Tuesday’s marathon hearing in the Trump impeachment inquiry began at 9 a.m. Eastern and ended around 8:25 p.m. On Fox News, Tucker Carlson was dismissive of the four witnesses, saying “the circus train of impeachment remains stalled on the tracks.” But others saw a deepening crisis rather than a circus. On CNN, Jeffrey Toobin said “today was a graveyard for Republican talking points.”
Of course, most people didn’t watch every single minute of the televised testimony. Greg Jaffe of the Washington Post wrote on Twitter, “I watched all 10 hours of impeachment testimony and I can’t imagine that made sense to anyone who hasn’t followed it religiously.”
Jaffe said he has followed it religiously, and until House Intelligence Committee chairman Adam Schiff’s closing remarks at 8:25pm “it felt like an incomprehensible fog of meetings, texts, dates and times.”
Charlie Warzel of The New York Times made a similar point — he said these recaps by John Heilemann and John Battelle’s new venture The Recount “are very well done” — Warzel said “I keep thinking that, given the length and depth of the impeachment hearings, the recapping will probably be more crucial than the live coverage for non-news obsessives to formulate their opinions on it all.
How C-SPAN is keeping up with all the action
“This is a long day,” C-SPAN’s Jon Kelley said on Tuesday, “but we staff accordingly since it is the high profile event” of the moment.
C-SPAN is the “pool,” providing seven camera angles for all the networks and other news outlets that want access to the footage.
“We staffed this hearing with 6 times the staff we would use for a regular hearing (24 people vs. 4 people),” Kelley said via email. “In addition, we have great experience on our crew covering this and they know how to get the shots and tell the story. Many of the people on our crew have been here for 20, 25, 30 or more years of the 40 years C-SPAN has been in existence. They are simply the best at covering these high profile hearings.”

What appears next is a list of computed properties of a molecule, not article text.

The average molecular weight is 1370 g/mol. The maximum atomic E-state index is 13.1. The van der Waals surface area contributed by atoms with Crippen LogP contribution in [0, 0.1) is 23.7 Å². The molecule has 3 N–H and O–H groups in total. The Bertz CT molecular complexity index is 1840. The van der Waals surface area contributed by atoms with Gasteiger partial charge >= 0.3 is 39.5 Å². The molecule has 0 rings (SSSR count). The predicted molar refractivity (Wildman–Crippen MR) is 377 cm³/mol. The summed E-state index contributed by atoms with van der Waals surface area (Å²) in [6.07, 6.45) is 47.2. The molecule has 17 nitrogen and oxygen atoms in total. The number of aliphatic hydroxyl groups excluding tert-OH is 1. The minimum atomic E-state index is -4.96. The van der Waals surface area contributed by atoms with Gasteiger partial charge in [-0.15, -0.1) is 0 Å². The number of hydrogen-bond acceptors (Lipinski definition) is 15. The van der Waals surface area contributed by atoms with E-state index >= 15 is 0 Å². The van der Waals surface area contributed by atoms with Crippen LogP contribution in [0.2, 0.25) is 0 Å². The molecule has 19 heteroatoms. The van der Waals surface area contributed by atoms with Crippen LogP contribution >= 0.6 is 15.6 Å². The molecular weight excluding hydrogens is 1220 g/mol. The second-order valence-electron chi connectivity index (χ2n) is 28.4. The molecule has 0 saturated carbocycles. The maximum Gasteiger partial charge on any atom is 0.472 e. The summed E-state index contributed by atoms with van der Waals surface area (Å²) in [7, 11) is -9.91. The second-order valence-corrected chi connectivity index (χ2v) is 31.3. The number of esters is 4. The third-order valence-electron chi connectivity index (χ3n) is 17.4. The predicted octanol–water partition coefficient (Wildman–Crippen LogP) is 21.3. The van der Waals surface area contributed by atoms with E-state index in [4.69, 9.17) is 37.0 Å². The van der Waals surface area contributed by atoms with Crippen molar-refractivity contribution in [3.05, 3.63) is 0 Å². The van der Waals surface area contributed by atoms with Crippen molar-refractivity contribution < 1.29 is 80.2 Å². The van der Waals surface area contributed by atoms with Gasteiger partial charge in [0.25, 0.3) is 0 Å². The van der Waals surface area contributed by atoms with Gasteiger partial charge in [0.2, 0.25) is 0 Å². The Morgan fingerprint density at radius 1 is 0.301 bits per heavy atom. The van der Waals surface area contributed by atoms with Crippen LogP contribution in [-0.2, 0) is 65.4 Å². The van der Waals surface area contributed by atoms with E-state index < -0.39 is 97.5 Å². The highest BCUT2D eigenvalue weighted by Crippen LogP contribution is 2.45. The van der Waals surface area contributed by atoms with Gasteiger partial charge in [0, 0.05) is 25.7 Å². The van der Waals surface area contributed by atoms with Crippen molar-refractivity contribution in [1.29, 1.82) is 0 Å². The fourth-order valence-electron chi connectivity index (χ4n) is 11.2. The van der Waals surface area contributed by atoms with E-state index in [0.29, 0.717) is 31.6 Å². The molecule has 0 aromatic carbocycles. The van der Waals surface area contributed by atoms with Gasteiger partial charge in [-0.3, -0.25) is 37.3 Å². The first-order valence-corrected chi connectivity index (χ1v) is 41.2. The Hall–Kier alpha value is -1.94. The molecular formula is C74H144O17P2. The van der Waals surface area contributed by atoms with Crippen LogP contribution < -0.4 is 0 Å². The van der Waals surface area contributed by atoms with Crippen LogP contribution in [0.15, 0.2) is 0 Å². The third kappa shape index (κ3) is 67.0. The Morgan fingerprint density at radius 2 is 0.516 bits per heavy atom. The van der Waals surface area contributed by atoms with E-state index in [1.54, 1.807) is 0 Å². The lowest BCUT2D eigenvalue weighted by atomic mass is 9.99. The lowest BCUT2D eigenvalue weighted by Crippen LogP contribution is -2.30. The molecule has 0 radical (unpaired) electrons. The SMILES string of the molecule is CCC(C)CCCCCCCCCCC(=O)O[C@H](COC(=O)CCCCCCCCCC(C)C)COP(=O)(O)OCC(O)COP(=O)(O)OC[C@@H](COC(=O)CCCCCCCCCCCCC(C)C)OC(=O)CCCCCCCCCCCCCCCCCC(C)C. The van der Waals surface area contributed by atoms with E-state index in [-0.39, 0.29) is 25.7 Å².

Kelley said one of the day’s only hiccups was out of his control: “One of our small cameras focused on the witness table got bumped by a still photog,” he said, “and we had to wait until the break to fix it.”
’Co-conspirators of Trump’s crime’
I asked CNN senior congressional correspondent Manu Raju for his top takeaway from the day. Here’s what he wrote: “The House Intelligence Committee used to be one of the most bipartisan in Congress. That was before Trump became president. Starting with Devin Nunes briefing Trump during the Russia probe in 2017, which led to his decision to step aside from running his panel’s inquiry last Congress, relations have grown increasingly tense to the point where private shouting matches are not uncommon.”
“Sometimes,” Raju continued, “they spill out into the public, like last week when Rep. Mike Conaway – a mild-mannered Republican who used to be friendly with Chairman Adam Schiff – berated him as the first impeachment hearing closed because Schiff didn’t want to entertain debate over issuing a subpoena to the whistleblower. ‘What are you afraid of?’ Conaway asked as Schiff left the room. But Democrats are tired of GOP antics, pretending to be ignorant about the rules about the hearings’ procedures, painting themselves like victims, going after the whistleblower and falsely accusing Schiff of coordinating the whistleblower’s complaint. As one Democrat told me, his colleagues see Republicans on the committee as ‘co-conspirators of Trump’s crime…’”